Windows 10: Feature Updates & Drivers

Windows 10 feature updates are coming thick and fast. How do these updates impact on older hardware and why are they being blocked on some PCs?

After reading a lively debate in response to friend and fellow author Marc Thomas’ article, 20% of Windows Users Might Switch to Mac!, I decided this topic probably deserved an article of its own.  The debate was sparked by comments from regular reader “Tracy” who, if I am not mistaken, runs her own computer repair business, and I do agree with much of what Tracy has to say.

A Little History

First off; Microsoft is indeed blocking any further feature updates on Windows 10 machines powered by a particular processor, the Intel Clover Trail Atom. The Clover Trail Atom CPUs were introduced primarily to run 2-in-1 laptops, which represent a relatively small percentage of total PCs. However, in my opinion, this is irrelevant, people bought these little convertible laptops in good faith and with zero warning that their hardware would, within a relatively short space of time, no longer be supported.

Microsoft is blaming Intel who, it claims, is no longer supporting the Clover Trail Atom processors and therefore no longer providing updated drivers:

[These] systems are no longer supported by Intel… and without the necessary driver support, they may be incapable of moving to the Windows 10 Creators Update without a potential performance impact. — <source>

My question is this; What is included in these feature updates which should necessitate driver updates anyway? As far as I am concerned, no feature update to date has included anything of particular significance nor, for me personally, added anything of particular interest.

The Anniversary Update

I was running Windows 10 on modern hardware when the Anniversary update was delivered yet had a dickens of a job trying to install it. After many failed attempts, I finally discovered that a driver issue was preventing the update from completing.

Maybe my memory is at fault but I cannot recall any instance in the past when I’ve upgraded from an existing Windows operating system to the latest and specifically needed to update drivers. NOTE: I’m talking system drivers here, not drivers for peripherals, such as a printer.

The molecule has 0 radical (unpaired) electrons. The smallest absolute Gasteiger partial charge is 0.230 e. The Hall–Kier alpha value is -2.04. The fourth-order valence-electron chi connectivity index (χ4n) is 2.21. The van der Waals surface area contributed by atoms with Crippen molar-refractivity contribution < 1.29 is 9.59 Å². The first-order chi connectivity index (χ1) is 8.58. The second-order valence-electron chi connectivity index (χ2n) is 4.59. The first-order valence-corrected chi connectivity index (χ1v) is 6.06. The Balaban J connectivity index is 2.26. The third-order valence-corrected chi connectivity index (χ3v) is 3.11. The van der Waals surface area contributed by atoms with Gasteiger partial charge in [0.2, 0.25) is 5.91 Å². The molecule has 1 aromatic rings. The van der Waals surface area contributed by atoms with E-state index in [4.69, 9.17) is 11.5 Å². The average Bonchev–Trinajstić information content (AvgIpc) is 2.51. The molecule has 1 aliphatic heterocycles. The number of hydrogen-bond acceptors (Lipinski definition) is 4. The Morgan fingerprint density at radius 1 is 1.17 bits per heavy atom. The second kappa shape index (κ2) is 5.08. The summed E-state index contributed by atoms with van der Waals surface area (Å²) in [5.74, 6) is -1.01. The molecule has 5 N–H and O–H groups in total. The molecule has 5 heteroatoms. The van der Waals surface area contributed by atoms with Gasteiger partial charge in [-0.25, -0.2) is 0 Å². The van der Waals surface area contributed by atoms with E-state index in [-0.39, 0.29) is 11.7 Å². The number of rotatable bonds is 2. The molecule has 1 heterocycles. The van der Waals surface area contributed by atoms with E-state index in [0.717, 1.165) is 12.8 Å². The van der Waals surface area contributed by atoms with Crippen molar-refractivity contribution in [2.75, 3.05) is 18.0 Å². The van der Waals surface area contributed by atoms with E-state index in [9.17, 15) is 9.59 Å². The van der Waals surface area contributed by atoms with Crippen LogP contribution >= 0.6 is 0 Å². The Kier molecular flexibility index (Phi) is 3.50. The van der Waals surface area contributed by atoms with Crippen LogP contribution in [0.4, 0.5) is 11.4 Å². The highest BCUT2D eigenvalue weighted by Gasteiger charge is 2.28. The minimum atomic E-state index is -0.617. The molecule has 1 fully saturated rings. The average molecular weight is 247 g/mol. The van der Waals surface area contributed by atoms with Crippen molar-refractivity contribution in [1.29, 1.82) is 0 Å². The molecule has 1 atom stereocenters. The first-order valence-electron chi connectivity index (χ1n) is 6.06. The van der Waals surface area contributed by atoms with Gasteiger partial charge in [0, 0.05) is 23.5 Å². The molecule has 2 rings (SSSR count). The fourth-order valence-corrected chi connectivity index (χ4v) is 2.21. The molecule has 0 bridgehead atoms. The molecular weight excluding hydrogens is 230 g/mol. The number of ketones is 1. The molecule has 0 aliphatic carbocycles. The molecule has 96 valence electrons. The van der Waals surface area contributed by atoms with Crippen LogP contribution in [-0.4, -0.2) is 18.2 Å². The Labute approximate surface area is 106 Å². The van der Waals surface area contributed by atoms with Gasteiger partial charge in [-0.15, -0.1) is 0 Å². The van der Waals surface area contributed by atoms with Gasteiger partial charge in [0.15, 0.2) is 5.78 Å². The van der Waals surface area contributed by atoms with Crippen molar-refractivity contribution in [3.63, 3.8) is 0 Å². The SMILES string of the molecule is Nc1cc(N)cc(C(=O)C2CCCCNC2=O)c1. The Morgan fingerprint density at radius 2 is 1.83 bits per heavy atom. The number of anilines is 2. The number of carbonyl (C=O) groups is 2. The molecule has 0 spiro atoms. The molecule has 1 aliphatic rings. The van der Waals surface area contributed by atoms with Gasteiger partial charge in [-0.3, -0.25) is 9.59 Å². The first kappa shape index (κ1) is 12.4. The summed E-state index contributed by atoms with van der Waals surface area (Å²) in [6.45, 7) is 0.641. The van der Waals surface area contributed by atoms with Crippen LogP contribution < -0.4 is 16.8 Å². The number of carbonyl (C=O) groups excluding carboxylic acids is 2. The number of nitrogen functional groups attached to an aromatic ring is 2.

Update Trepidation

It has reached the point now where many Windows 10 users view these major feature updates with a good deal of trepidation. Indeed, DCT and other tech sites are consistently providing users with instructions on how to defer these updates to help mitigate their concerns. To me, this is a sure indication that Microsoft’s early warning system is badly broken.

Microsoft used to employ a team of experts to double check, test, and verify code prior to releasing any major updates but now rely on feedback from the Windows Insider program. While I can appreciate the money saved by adopting this new approach, it clearly is not working.

Bottom Line

It should not be necessary for manufacturers and users to be constantly updating drivers in order to keep up with Windows 10’s progress. With major feature updates occurring frequently, and with a relatively short space of time between, Microsoft needs to fulfill traditional consumer expectations. If this means not including features which require driver updates, at least for a respectable and equitable period of time, then so be it.

Furthermore; if Microsoft is intent on tying Windows 10 support to hardware manufactures’ driver support, how long before many other machines running older hardware could be affected? This would also mean that end-of-life dates announced by Microsoft potentially have no meaning and, in reality, it all comes down to whenever manufacturers decide to end support for a particular piece of hardware.

I am not usually one for conspiracy theories, however, in a lagging PC sales climate, it’s difficult not to suspect that Microsoft and hardware manufacturers might be in cahoots here. Consider this;

  1. A manufacturer stops supporting a particular CPU or chipset.
  2. Microsoft then blocks major feature updates on those machines.
  3. Affected users wishing to continue running the latest Windows 10 versions are forced to upgrade their hardware.


About the Author

Jim Hillier

Jim is the resident freeware aficionado at DCT. A computer veteran with 30+ years experience who first started writing about computers and tech back in the days when freeware was actually free. His first computer was a TRS-80 in the 1980s, he progressed through the Commodore series of computers before moving to PCs in the 1990s. Now retired (aka an old geezer), Jim retains his passion for all things tech and still enjoys building and repairing computers for a select clientele... as well as writing for DCT, of course.

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